facebookCalifornia Speed Limits & Laws Explained: A Driver's Guide
California Speed Limits & Laws Explained

California Speed Limits & Laws Explained


by Zutobi · Updated Nov 30, 2020

This is a post about speed limits, the major speed laws & speeding.

Today you’ll learn about:

  • The dangers of speeding
  • How weather- and road conditions dictate speed
  • Maximum speed limits in California
  • The major speed laws in CA and what they mean (like the basic speed law)
  • Advisory speed limits

Let’s dive right in!

PS: click on a topic if you want to skip to it.


Speeding isn’t worth it. You may save a few minutes, but you will also drastically increase the chance of being involved in a car accident.

Speed is directly related to the severity of the injuries in a crash – the faster you’re driving, the more likely the crash is to have a serious or fatal outcome. 

A higher speed increases your stopping distance, which means you will be less likely to stop in time to avoid a hazard. Speeding and aggressive driving are one of the highest causes of fatalities on the road.

Adapt your speed to the conditions

Each driver is responsible to know the speed limit and maintain a safe speed at or below the speed limit.

In less favorable conditions, you must drive slower than the posted speed limit so you have time to stop in time for a hazard. 

Such road conditions include:

  • Dry, wet or narrow road surface
  • Rain, fog or snow
  • Slow moving traffic 
  • Pedestrians near the road

What Are the Maximum Speed Limits in California?

Speed limits show the maximum allowed speed in good weather and road conditions.

Here are the common maximum speed limits in California:

  • When passing streetcars, buses or trolleys stopped at an intersection controlled by law enforcement/traffic lights  – 10 mph
  • In safety zones – 10 mph
  • In alleys – 15 mph
  • At blind intersections – 15 mph
  • In residential and business districts – 25 mph
  • Within 500 to 1000 feet of a school while children are outside – 25 mph
  • On two-lane undivided highways – 55 mph
  • On most California Highways –  65 mph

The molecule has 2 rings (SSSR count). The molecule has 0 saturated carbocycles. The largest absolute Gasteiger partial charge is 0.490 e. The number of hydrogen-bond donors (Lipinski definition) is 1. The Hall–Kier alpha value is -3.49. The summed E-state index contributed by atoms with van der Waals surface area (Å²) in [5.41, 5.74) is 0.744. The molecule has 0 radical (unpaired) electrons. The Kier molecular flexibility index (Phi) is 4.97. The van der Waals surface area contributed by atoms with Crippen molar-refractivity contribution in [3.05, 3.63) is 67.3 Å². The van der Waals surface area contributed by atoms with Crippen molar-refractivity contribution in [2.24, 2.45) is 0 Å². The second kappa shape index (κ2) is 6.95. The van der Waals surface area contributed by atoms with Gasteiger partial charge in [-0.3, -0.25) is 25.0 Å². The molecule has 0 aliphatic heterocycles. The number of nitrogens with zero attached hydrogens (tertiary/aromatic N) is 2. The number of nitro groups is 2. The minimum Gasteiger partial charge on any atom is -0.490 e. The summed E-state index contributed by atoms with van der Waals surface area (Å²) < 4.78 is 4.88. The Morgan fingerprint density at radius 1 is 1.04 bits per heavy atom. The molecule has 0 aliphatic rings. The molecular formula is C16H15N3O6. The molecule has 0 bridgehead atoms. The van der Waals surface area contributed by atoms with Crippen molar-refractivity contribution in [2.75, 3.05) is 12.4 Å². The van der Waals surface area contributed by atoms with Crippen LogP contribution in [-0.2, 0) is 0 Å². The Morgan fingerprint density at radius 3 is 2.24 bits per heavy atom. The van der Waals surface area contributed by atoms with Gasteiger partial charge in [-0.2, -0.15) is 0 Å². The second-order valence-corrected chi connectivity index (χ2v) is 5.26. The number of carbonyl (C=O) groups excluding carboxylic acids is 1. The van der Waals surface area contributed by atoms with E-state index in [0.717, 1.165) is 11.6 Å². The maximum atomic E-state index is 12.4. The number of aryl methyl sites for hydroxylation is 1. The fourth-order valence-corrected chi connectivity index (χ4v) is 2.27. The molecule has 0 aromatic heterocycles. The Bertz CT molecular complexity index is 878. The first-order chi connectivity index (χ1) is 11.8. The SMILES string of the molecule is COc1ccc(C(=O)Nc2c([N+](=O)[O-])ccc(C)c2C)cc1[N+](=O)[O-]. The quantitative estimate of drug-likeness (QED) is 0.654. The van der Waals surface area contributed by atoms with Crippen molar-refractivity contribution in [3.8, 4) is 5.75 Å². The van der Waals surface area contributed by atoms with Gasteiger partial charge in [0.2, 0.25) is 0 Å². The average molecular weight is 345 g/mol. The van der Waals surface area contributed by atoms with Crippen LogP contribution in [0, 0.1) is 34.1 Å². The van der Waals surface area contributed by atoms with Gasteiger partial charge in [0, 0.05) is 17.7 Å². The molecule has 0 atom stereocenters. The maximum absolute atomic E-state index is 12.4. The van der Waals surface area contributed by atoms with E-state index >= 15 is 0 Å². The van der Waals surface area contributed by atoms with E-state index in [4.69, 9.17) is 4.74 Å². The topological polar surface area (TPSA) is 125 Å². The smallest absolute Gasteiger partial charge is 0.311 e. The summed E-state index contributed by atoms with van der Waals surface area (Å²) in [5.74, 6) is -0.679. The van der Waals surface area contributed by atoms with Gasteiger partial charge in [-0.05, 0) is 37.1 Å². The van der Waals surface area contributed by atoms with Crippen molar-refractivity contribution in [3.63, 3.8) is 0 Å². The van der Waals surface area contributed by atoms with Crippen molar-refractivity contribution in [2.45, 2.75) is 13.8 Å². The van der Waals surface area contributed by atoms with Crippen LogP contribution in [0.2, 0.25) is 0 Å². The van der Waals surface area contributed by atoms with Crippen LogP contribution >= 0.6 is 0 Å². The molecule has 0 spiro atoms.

Posted sign showing a maximum speed limit of 65mph on a highway.</div>

Maximum Speed Law

This law is set in place to reduce the amount and the severity of crashes. It states that you’re not allowed to drive faster than the speed limit under any circumstances. This act is called speeding

Many drivers violate this law when passing other vehicles. Don’t make the same mistake – you’re never allowed to exceed the speed limit!

Basic Speed Law

You must never drive faster than what is safe for current conditions – this is called the ‘The Basic Speed Law’.

In bad conditions, e.g. heavy fog, you may be cited by law enforcement for driving for the conditions even if you’re driving below the speed limit.

Here are 4 factors to help you determine a safe speed:

  • At what speed are other drivers driving? Are you driving faster?
  • Is there a lot of traffic?
  • What’s the conditions like? Is the road surface bad or good? How is the weather?
  • Is it an urban or rural area? Are there pedestrians or other vulnerable road users nearby?

Minimum Speed Law

Driving too fast is against the law, but so is driving too slowly. The California minimum speed law states that you can be fined if you obstruct or delay traffic.

Driving too slowly can be just as dangerous as speeding since other road users won’t expect it.

If you can’t drive with the flow of traffic, keep right so other vehicles can pass on your left.

What Are Advisory Speed Limits?

Advisory speed limits are used to indicate the maximum speed that is safe to drive in good conditions. You are recommended to reduce your speed in these speed zones temporarily and display caution to get past safely. 

Speed limit signs are generally placed before bends, curves and crests etc. 

Advisory speed limit sign posted before curve indicating a recommended speed of 40mph</div>

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